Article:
Michael Michaud

“I was born in 1950 in Maine, USA, which is closer to the UK than it is to California. I always wanted to get away from Maine, but not too far away, which is maybe why I finished up here rather than California. My background, like so many Americans, is multicultural; my mother was Lebanese, and my father French Canadian. I was brought up literally in the backwoods of Maine, which is a paper-making state, so a lot of it’s very heavily wooded. My home town was called East Millinocket, which is really just a clearing in the woods, with a paper mill where much of the population of 2,500 worked. Most of my mates back then were from multicultural backgrounds too, they were Italians, Albanians, Czechs, French Canadians, Greeks, and many of them had at least one grandparent whose English they couldn’t understand. We were only the second generation born in the States, so we had strong cultural connections to the old country, and I think to an extent that fact defines me. I’m not only an immigrant to this country, but my family were immigrants back home.

That background really has shaped me I suppose, because one thing about immigrants is that they go to a new country to better themselves, to try to make a success of their lives. That’s true here in England; they don’t come here to be poor, generally they come here to work and be successful. My grandparents immigrated to improve their situation, and although they didn’t finish school, and their English was poor, my parents had a good education, and then many of my generation of the family went to university. So a bit of that upward mobility and aspiration has filtered through from my multicultural roots.

I did a Bachelors degree in agriculture, and then spent 2 years in Central America with the Peace Corps, which was hugely enjoyable; again, a cross cultural experience, and then I did a Masters degree at the University of Florida, followed by a PhD in Texas, both in agriculture. I suppose that’s quite odd really, because I have no agricultural background, and my parents were what you’d call blue collar, working class immigrants. Originally I was doing biology, but then I discovered agriculture, and soon realised it was just applied biology. I also thought I’d like to help save the world. Studying agriculture seemed to fit with that ambition because it would enable me to go to the third world and help them grow more food. So really I’ve been in agriculture, one way or another, since the 1970’s, and I’ve loved it. It’s been a good career for me; we’ve never got rich, but we’ve always been employed, and that’s been important to us. There’s something fundamental about growing things, and I know it’s a cliché, but I just love whatever it is about sowing seeds, knowing I’m going to harvest a crop a few months later, and I just don’t know why everybody doesn’t do it. It’s a great thrill that hasn’t waned over the 30-odd years I’ve been doing it, but there is a lot of work, which is hard, so we are now part-time producers because you can’t put in those kinds of hours all your life.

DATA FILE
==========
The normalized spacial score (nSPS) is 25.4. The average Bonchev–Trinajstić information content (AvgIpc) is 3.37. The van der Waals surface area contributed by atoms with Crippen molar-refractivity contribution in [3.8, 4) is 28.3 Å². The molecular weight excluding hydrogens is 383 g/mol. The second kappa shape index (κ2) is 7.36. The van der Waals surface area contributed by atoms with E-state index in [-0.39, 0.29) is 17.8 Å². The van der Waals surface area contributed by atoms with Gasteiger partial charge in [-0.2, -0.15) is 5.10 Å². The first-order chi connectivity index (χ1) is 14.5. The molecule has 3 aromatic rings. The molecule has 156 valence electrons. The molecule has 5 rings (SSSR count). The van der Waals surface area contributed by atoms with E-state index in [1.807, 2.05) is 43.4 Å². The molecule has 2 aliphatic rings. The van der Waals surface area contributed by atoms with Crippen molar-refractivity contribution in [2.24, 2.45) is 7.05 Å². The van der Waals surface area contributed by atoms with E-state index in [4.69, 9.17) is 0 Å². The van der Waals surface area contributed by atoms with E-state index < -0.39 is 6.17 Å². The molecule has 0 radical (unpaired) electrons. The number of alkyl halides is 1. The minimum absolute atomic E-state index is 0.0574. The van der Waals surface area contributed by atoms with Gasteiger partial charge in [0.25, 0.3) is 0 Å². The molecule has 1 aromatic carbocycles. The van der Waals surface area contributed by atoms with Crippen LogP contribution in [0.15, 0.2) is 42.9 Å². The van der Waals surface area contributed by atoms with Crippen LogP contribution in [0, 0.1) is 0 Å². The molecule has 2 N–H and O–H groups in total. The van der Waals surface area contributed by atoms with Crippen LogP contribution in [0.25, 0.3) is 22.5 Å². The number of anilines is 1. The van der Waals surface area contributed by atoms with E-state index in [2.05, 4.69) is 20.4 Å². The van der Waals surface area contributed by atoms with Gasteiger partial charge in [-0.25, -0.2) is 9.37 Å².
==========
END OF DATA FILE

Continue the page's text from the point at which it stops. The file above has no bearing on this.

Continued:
We came here, to West Bexington, about 20 years ago. Joy and I met when we were both working for PhD’s in agriculture; I was at university in Texas and she was at Aberystwyth. We met at a forage conference in Kentucky in 1980, conducted a transatlantic romance, and then got married and went to work in the Caribbean. We both worked at the University of the Virgin Islands, where I was in forage research, and Joy was an agricultural advisor. We were there for 5 years, saved up quite a bit of money, and then bought the house and land here and moved back. Our son Ben was born while we were still in the Caribbean and daughter Martha was born when we moved back. Joy’s from West Bexington, her family’s here and this is the village she was brought up in.